Google began offering an encrypted option for Web searchers on Friday and said it planned to roll it out for all of its services eventually.
People who want to use the more secure search option can type "https://www.google.com" into their browser, scrambling the connection so the words and phrases they search on, and the results that Google displays, will be protected from interception.
The beta service of the secure Web search option begins in the United States on Friday and will be rolled out over the next few days to users around the world, said Murali Viswanathan, a Google search product manager.
Friday's announcement makes Google the first major search engine to offer this privacy-protective feature. AOL, Yahoo, and Microsoft currently do not.
"Some users will want the extra privacy and security this feature will offer," Viswanathan said in an interview with CNET. "But it's not going to be the default option, at this point. There's a lot of work to be done before we get there."
The encryption protects only data in transit between an individual's browser and the Google search server. When people click on a search result and are directed to another Web site, they leave the encrypted channel.
Offering encrypted connections to Google.com means that users in China and other regimes that engage in significant surveillance will--assuming the connection is not blocked in the first place--be able to conduct searches without governments knowing the search terms.
The protected Web search service will feature a customized logo that includes an icon of a lock and "SSL" which stands for Secure Sockets Layer, the technology used to encrypt the information as it travels between an individual's computer and the Google search server.
The SSL technology is typically used on banking and e-commerce Web sites. Google has always offered Gmail users the ability to use HTTPS (Hypertext Transfer Protocol Secure), which uses SSL, in the browser. The company enabled Gmail users to set it as a persistent preference in mid-2008 and offered it as an option for Google Docs, as well. It became the default for Gmail in January.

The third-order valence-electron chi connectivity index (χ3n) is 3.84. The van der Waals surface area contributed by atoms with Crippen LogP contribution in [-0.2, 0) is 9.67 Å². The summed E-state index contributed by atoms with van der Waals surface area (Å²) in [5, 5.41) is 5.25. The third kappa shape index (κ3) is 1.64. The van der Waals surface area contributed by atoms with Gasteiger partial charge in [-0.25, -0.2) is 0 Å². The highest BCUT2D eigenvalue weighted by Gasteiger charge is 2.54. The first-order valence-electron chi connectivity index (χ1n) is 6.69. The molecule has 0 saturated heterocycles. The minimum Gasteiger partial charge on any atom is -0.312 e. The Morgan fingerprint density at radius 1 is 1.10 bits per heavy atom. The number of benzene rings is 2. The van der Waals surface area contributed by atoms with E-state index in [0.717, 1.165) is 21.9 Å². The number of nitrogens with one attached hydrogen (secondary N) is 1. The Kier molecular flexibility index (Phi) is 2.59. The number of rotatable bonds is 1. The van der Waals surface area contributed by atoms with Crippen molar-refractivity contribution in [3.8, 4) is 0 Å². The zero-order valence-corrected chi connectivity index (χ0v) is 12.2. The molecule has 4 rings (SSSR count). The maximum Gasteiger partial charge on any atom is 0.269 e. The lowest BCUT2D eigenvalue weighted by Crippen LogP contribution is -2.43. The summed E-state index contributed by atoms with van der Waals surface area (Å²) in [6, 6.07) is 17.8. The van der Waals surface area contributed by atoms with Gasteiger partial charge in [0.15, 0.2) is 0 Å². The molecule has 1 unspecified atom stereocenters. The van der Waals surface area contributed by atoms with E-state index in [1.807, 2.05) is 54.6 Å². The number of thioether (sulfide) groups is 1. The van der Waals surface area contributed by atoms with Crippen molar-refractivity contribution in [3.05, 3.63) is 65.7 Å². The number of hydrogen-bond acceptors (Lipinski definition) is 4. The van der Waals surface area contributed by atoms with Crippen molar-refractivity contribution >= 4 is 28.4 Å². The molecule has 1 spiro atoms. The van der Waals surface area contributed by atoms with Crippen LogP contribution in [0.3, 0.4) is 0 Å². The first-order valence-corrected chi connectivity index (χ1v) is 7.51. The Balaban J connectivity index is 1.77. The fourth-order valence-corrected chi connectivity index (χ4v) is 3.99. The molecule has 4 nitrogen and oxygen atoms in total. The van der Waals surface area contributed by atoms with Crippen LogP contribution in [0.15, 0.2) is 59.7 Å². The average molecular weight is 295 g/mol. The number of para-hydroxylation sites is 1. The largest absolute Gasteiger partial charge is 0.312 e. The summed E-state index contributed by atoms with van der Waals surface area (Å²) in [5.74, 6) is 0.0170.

People who choose the secure option on Google will only be able to get encryption for Web searches and not for other types of searches, such as Image Search and Maps, at least for now. As a result, links for those searches will not appear on the side or top of the search page when someone is in the secure search mode.
The secure Web search option will slow down the initial connection a computer makes to the Google server, but it may be hardly noticeable to most people. It also means Google will have to use more processor power to handle the scrambling and unscrambling of the SSL connection, which is the biggest reason most Web sites don't offer it as an option.
The service does not protect data stored on an end user's computer or at the Google server, and if someone has malware or a keylogger on the computer, Web search data and other information could be stolen or leaked.
Google announced last week that it would offer encryption for Web search soon, in the wake of the news that vehicles for capturing Google Maps Street View images had mistakenly been collecting data from unsecured Wi-Fi networks for years. But Viswanathan said the timing of the encryption announcement was completely unrelated and that Google had been working on the Web search encryption offering for a few months.
CNET's Declan McCullagh contributed to this report.